Computer Science Journal

3 Lessons from My First Semester at Georgia Tech

Posted on | January 8, 2012 | No Comments

Tomorrow I begin my second semester at Georgia Tech. Here is some aggregated wisdom from my first semester of college:

1. Find your study spot: though it may seem easier to just stay in your dorm and study, the dorm poses many distractions: your neighbors knocking on your door to hang out, temptations of watching episodes of Glee on Hulu, etc. Also, according to the psychological principle of “stimulus control”, if you create a strong association between a stimulus (your study place, for example, the library) and an activity (studying), every time you are presented with the stimulus, you will automatically be prompted to preform the activity. Thus if you eat, sleep and watch tv in your dorm, your brain doesn’t “know” to prepare itself for studying. However, if all you do at the library is study, the minute you enter the library, you will find yourself in a studying mode. Trust me, this will come in handy on finals week.

2. Combine study and social: At Georgia Tech there’s a saying: “you can only have two of the three: sleep, study, or social”. My first semester, however, has proven that you can indeed have all three. Sometimes it just takes some combining, sometimes you can find some help with engineering papers on writing service like essay writing place. Finding a good study group for a class can be very important and helpful. Often collaboration leads to better understanding of the material, and is beneficial for all the involved. An important part of group studying, however, requires honesty. Don’t try to sound smart by pretending to understand things you don’t. Remember, it is okay to ask other for help.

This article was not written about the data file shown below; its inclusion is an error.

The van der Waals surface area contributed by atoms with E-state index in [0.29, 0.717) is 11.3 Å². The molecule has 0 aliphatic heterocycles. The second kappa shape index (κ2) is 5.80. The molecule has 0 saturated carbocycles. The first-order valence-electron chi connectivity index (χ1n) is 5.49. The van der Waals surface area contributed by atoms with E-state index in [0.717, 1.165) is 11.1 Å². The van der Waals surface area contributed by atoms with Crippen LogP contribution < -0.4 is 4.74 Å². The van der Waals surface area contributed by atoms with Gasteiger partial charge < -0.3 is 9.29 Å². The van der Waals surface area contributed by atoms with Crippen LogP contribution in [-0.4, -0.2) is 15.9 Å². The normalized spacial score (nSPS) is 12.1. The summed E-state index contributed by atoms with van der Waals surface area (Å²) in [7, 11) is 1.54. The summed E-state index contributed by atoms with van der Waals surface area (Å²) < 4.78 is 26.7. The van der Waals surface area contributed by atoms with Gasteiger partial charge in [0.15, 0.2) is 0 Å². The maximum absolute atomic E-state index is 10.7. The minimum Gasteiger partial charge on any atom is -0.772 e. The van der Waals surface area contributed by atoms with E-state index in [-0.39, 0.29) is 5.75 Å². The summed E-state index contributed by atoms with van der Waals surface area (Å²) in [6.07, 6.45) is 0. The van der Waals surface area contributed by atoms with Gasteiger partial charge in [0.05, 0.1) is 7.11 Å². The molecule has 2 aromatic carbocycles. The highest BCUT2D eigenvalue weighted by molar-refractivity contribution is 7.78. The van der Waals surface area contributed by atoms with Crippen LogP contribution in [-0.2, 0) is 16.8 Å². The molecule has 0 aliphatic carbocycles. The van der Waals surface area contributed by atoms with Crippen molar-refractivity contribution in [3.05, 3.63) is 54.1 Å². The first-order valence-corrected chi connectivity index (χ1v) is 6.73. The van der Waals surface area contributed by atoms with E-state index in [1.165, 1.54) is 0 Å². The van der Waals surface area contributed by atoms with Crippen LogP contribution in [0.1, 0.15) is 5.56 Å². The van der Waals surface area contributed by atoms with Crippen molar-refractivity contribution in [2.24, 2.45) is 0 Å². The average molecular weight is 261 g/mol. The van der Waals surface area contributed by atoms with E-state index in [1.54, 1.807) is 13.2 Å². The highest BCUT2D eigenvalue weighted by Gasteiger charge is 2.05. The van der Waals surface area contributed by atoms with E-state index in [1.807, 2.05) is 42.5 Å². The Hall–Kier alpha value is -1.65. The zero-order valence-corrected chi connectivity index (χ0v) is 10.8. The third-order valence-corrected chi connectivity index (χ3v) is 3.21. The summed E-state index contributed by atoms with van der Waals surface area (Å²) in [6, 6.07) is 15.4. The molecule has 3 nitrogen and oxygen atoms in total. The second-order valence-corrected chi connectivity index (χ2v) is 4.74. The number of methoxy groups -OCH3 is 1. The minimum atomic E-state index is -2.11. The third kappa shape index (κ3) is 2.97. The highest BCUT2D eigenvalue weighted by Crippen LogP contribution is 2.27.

3. Find your routine: this may seem obvious, but time management is key to your success. Before you know it, you will have a research paper due the next day, piled on top of the four tests that week, and a group project the day after. To ease yourself into such weeks of pure hell, establish a strong routine. Just because your workload has increased, doesn’t mean you have to skip the gym and gain the dreaded Freshman Fifteen. Set aside some time in advance for working out, or hanging out with friends, and dedicate the rest to studying, and you will see the all of the above can be done.

High Performance Computing Financial Markets Show & Conference 2011, New York City, Sept 19, 2011

Posted on | August 31, 2011 | No Comments

The 2011 8th Annual High Performance Computing Financial Markets Show and Conference will be held at the Roosevelt Hotel in NYC on September 19th, 2011.
Scope of topics will cover:

  • High Performance Computing
  • Data systems
  • Network systems
  • Low latency
  • Cloud computing
  • Virutalization and optimization
  • Linux

Interview with Kirk W. Cameron, Miserware CEO